FOREX-Yen hits two-week high on dovish Fed expectations; yuan rallies

Reuters

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    * Yen creeps to two-week high on dovish Fed bet
    * Policy decision due at 1800 GMT
    * Yuan extends gains one day after upbeat data
    * Graphic: World FX rates in 2020 https://tmsnrt.rs/2RBWI5E

    By Tom Westbrook
    SINGAPORE, Sept 16 (Reuters) - The Japanese yen inched
higher on Wednesday as traders bet an ultra-accommodative U.S.
Federal Reserve would weigh on the U.S. dollar, while the
Chinese yuan extended gains one day after data pointed to better
prospects for the world's No. 2 economy.
    The Fed is due to make its first policy statement since
adopting a more tolerant approach to inflation later on
Wednesday.
    Traders bought yen on the belief the U.S. central bank may 
promise further stimulus, which would likely weaken the U.S.
dollar and push Treasury yields lower. The Fed is not expected
to move on rates but adjustments to bond purchases are possible.
    The yen  JPY=  touched a two-week high of 105.25 per dollar,
but investors reduced dollar shorts, or bets that the dollar
would fall, after months of weakness in the greenback.
    Against other majors, the dollar drifted lower or held
steady -- last trading 0.1% softer against a basket of
currencies  =USD  and a tad weaker on the Aussie and kiwi.
    "Dollar/yen is one of the more attractive ways to play for a
dovish Fed," said Westpac currency analyst Sean Callow, adding
that the yen was particularly sensitive to the U.S. bond market
given Japanese investors are large buyers of U.S. debt.
    "You can brace yourself for some choppy price action around
the announcement, but when the dust settles you would think that
we'll be seeing a Fed that's leaning towards looser policy to
match what they've already announced," Callow said.
    Through the Asia session, the yen rose 0.2%. The Australian
dollar  AUD=D3  rose by the same margin to $0.7317 and the New
Zealand dollar  NZD=D3  edged higher to $0.6727.
    The euro  EUR=  was steady at $1.1847 and sterling  GBP= 
crept higher to $1.2914 on hopes that a British plan to break
its Brexit treaty will not come to fruition.
    The Fed decision is due at 1800 GMT followed by a news
conference from chairman Jerome Powell half an hour later.
    Besides immediate policy, a major focus will be on the Fed's
economic projections, especially if it spells out where it sees 
inflation headed and what exactly that means for rates under its
new regime.  urn:newsml:reuters.com:*:nL1N2GB1K7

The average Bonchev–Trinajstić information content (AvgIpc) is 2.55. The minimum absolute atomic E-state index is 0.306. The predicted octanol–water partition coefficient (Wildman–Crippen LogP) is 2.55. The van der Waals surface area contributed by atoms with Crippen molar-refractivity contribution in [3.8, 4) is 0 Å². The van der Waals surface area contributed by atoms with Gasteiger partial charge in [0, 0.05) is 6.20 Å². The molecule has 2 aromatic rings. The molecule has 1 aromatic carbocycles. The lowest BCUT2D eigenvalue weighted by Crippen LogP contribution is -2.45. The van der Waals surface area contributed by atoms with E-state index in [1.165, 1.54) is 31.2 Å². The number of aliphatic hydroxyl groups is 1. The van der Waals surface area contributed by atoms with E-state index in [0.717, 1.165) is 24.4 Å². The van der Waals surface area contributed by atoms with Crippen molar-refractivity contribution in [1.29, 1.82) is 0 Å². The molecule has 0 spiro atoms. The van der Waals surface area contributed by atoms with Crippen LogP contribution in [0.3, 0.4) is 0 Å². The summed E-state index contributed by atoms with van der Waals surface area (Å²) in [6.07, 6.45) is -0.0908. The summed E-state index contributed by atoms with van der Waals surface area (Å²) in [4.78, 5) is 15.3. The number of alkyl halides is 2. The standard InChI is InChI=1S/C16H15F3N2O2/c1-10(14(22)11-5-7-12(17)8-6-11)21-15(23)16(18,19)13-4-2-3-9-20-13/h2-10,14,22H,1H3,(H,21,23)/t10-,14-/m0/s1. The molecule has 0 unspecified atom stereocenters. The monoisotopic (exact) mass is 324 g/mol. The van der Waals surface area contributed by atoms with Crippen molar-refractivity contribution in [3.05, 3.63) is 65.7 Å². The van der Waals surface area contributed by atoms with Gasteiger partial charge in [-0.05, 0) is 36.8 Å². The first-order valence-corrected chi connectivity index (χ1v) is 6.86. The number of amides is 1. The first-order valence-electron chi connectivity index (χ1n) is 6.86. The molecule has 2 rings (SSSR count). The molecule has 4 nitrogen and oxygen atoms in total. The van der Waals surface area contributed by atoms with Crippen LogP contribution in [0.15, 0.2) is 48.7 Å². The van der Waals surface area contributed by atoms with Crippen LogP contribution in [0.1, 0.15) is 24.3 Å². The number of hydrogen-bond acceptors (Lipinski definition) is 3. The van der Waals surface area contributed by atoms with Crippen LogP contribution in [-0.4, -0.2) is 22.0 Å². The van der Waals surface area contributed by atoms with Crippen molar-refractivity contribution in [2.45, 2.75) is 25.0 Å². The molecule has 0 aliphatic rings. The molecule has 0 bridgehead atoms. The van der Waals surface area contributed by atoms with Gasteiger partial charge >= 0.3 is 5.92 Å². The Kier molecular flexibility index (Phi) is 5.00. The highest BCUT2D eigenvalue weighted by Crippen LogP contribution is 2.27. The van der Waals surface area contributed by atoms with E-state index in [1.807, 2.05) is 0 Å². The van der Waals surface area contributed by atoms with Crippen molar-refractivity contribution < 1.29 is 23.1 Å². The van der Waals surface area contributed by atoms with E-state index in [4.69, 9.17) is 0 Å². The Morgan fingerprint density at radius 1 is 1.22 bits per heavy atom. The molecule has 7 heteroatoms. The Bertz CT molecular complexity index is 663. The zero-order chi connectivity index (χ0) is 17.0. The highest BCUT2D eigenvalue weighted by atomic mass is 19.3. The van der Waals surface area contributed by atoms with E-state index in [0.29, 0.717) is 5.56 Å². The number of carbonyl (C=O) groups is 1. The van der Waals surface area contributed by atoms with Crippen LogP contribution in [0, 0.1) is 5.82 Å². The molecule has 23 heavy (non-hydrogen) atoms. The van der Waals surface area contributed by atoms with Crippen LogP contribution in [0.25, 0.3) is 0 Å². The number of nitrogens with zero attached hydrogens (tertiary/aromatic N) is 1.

Paucity of detail could lift the dollar a little, though
analysts felt that would probably be short-lived.
    "The market overall knows that the Fed wants to be dovish.
It's just that the timing may not match what the market wants in
terms of giving details in this meeting," said Bank of Singapore
FX analyst Moh Siong Sim.
    
    RUNAWAY YUAN
    Beyond Fed positioning a soaring yuan was the other driver
of trade in Asia on Wednesday.  CNY/ 
    In offshore trade, the Chinese currency  CNH=D3  made a
fresh 16-month high, hitting 6.7652 per dollar as it extended a
decisive leap in the wake of strong retail sales and industrial
output data on Tuesday.
    That pulled the South Korean won  KRW=  to a 7-month high
and the Malaysian ringgit  MYR=  to its highest since February.
 EMRG/FRX 
    The strongest fixing of the yuan's onshore midpoint
 CNY=PBOC  since May 2019 was also seen as signal that
policymakers don't mind a strong currency amid a broader policy
shift towards growing China's domestic economy.  urn:newsml:reuters.com:*:nL4N2G025D
    The yuan has risen more than 5% over the past four months.
    "The Chinese currency is, for me, the surprise of the year
since May," said Davis Hall, head of capital markets in Asia at
Indosuez Wealth Management.
    "People are starting to embrace a new theme, which is that
China is managing much, much better than anyone else," he said.
    "China, effectively, while they move their business model
towards an internal demand story, wants to have a stronger
currency to reduce their commodity import bill," he said. "They
can live now, with a stronger currency, with much less need to
devalue."

 (Reporting by Tom Westbrook; editing by Richard Pullin and Ana
Nicolaci da Costa)
 ((tom.westbrook@tr.com; +65 6318 4876;))

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